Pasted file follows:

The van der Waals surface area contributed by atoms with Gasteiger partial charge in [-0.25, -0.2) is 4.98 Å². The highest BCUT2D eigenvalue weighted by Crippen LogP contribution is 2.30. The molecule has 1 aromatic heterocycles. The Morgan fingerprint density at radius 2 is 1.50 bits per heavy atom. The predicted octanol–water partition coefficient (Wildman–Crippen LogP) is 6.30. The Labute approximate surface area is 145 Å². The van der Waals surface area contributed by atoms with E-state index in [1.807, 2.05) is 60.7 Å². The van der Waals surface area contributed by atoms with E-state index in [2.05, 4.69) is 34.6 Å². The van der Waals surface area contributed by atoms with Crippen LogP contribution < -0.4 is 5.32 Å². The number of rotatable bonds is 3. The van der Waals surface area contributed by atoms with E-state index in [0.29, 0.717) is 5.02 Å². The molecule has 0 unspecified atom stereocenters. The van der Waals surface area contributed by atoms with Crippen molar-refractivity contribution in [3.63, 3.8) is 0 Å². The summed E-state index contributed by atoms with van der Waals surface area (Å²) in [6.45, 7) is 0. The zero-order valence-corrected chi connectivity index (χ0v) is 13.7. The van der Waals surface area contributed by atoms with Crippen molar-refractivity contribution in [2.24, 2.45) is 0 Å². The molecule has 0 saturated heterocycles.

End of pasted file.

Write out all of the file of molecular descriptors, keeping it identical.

The van der Waals surface area contributed by atoms with Gasteiger partial charge in [-0.25, -0.2) is 4.98 Å². The highest BCUT2D eigenvalue weighted by Crippen LogP contribution is 2.30. The molecule has 1 aromatic heterocycles. The Morgan fingerprint density at radius 2 is 1.50 bits per heavy atom. The predicted octanol–water partition coefficient (Wildman–Crippen LogP) is 6.30. The Labute approximate surface area is 145 Å². The van der Waals surface area contributed by atoms with E-state index in [1.807, 2.05) is 60.7 Å². The van der Waals surface area contributed by atoms with E-state index in [2.05, 4.69) is 34.6 Å². The van der Waals surface area contributed by atoms with Crippen LogP contribution < -0.4 is 5.32 Å². The number of rotatable bonds is 3. The van der Waals surface area contributed by atoms with E-state index in [0.29, 0.717) is 5.02 Å². The molecule has 0 unspecified atom stereocenters. The van der Waals surface area contributed by atoms with Crippen molar-refractivity contribution in [3.63, 3.8) is 0 Å². The summed E-state index contributed by atoms with van der Waals surface area (Å²) in [6.45, 7) is 0. The zero-order valence-corrected chi connectivity index (χ0v) is 13.7. The van der Waals surface area contributed by atoms with Crippen molar-refractivity contribution in [2.24, 2.45) is 0 Å². The molecule has 0 saturated heterocycles.